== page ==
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New! Bridging the Gaps – ISN’s Advocacy Newsletter

ISN Advocacy Newsletter – Bridging the Gaps – March 2023

Learn About How the ISN is Collaborating to Promote Kidney Care on the Global Health Agenda in “Bridging the Gaps”


Welcome members and allies to Bridging the Gaps, the ISN’s quarterly update on how we advocate and collaborate with patients and partners to address the global burden of kidney disease.

With the World Health Organization’s (WHO) Executive Board (EB) and Youth Council meetings held in January, the launch of the “Abidjan Declaration,” roundtable discussions on kidney health in Europe, and the annual World Kidney Day campaign culminating on March 9, the last few months have been highly productive for ISN’s advocacy efforts.

At WHO’s 152nd EB, we called on member states to strengthen preparedness for and responses to health emergencies, accelerate progress toward Universal Health Coverage and improve the prevention of kidney disease with routine assessments of kidney functions.

A few days before the EB meeting, ISN representative Marina Weinstein was part of the Inaugural Meeting of the WHO Youth Council, where she will serve for two years. In this role, she will contribute her nephrology expertise and make the most of this opportunity to raise the profile of kidney disease with the WHO Director-General and other senior WHO leaders, designing and incubating new initiatives and expanding existing WHO youth engagement initiatives.

Our efforts to raise awareness of kidney disease do not end here, as other major international events are already in the pipeline for the next few months. On March 30, 2023, we will host the ISN’s annual Professor Donal O’Donoghue Global Kidney Policy Forum. This will lead beautifully into the 2023 World Congress of Nephrology (WCN’23) in Bangkok, Thailand, reinvigorating “Recommendations to Global Kidney Health” in the region six years after its original launch in Mexico.

Finally, with the support of Devex, we will host our first standalone event in Geneva to coincide with the World Health Assembly on May 24, 2023. We aim to elevate kidney disease on the global health agenda and beat the drum about prioritizing it in international and national health policies.

Our goals are challenging! Although over 850 million people worldwide live with some form of kidney disease, it is still the ‘silent killer’ and therefore does not currently dominate political or public discourse. Nevertheless, I am confident that with your continued help, we can jointly deliver a future where everybody has equitable access to sustainable kidney health.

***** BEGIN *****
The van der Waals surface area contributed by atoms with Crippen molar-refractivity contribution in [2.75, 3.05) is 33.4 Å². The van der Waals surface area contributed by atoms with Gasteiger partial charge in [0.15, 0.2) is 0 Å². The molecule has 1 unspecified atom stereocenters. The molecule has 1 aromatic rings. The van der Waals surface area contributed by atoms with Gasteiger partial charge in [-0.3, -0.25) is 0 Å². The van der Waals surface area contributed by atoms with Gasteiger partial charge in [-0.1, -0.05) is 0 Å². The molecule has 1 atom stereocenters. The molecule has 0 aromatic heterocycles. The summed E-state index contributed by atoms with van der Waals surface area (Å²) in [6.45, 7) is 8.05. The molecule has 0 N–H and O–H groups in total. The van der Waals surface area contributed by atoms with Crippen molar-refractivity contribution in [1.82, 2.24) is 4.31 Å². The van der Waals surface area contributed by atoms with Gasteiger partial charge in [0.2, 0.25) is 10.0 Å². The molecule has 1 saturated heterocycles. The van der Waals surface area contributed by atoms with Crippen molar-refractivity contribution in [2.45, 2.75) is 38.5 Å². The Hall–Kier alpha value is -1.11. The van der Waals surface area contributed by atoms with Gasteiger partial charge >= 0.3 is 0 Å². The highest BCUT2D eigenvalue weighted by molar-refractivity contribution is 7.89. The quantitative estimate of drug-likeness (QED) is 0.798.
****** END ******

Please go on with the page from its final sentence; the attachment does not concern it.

ISN’s Advocacy Director, Anne Hradsky, is available to discuss how best we can do this; please do reach out to her.


Agnes Fogo
ISN President

The “Professor Donal O’Donoghue, Global Kidney Policy Forum: Focus on Oceania and South East Asia” will be held on March 30 from 8 a.m. to 12.10 p.m. local time at the World Congress of Nephrology 2023.

The meeting brings together decision-makers and stakeholders, including WHO representatives, patients, and internationally renowned nephrologists. Discover the complete Global Kidney Policy Forum program here.

Speakers will review the burden of kidney disease in the ISN Oceania and South East Asia Region and share strategies for preventing and improving kidney care at regional and global levels. Highlights include:

  • Bente Mikkelsen on the WHO’s work on NCDs and kidney diseases
  • Bill Wang on the patient perspective
  • Adrien Liew on emergency preparedness
  • Sanjib Sharma on migrant workers returning home with AKI/CKD
  • Khin Phyu Pyar on home dialysis therapies in Myanmar
  • Katherine Barraclough on green nephrology

The ISN invites all WCN’23 delegates to attend the Global Kidney Policy Forum in person in Bangkok, Thailand, to renew their commitment to the updated “Recommendations to Global Kidney Health.”

The GKPF will also be broadcast online as an open-access session. Attending the online session requires no congress registration, but you must create a profile in the WCN’23 portal and register.

The ISN submitted three statements supporting global kidney health when it participated in the 152nd session of the World Health Organization’s Executive Board from January 30 to February 7, 2023. This annual meeting gathers WHO executive board members at the start of each year to agree on resolutions for consideration by the World Health Assembly in May.

Working alongside members of the Global Coalition for Circulatory Health (GCCH) the ISN co-signed a statement on strengthening WHO preparedness for and response to health emergencies calling on member states to prioritize ongoing prevention, screening, and treatment for circulatory conditions in national COVID-19 response and recovery plans.

The ISN submitted an additional joint statement with the GCCH, highlighting the importance of accelerating progress toward Universal Health Coverage through robust and well-financed primary healthcare systems.

Thirdly, in an individual statement on the draft updated menu of policy options and cost-effective interventions for the prevention and control of noncommunicable diseases, the ISN exhorted the WHO and its member states to improve the prevention of kidney disease by routinely assessing kidney function and albuminuria in people with cardiovascular disease, hypertension and diabetes to favor early diagnosis and treatment.

As a non-state actor in official relations with the WHO, and the world’s only international kidney society, the ISN continues to make its voice count in promoting kidney health worldwide.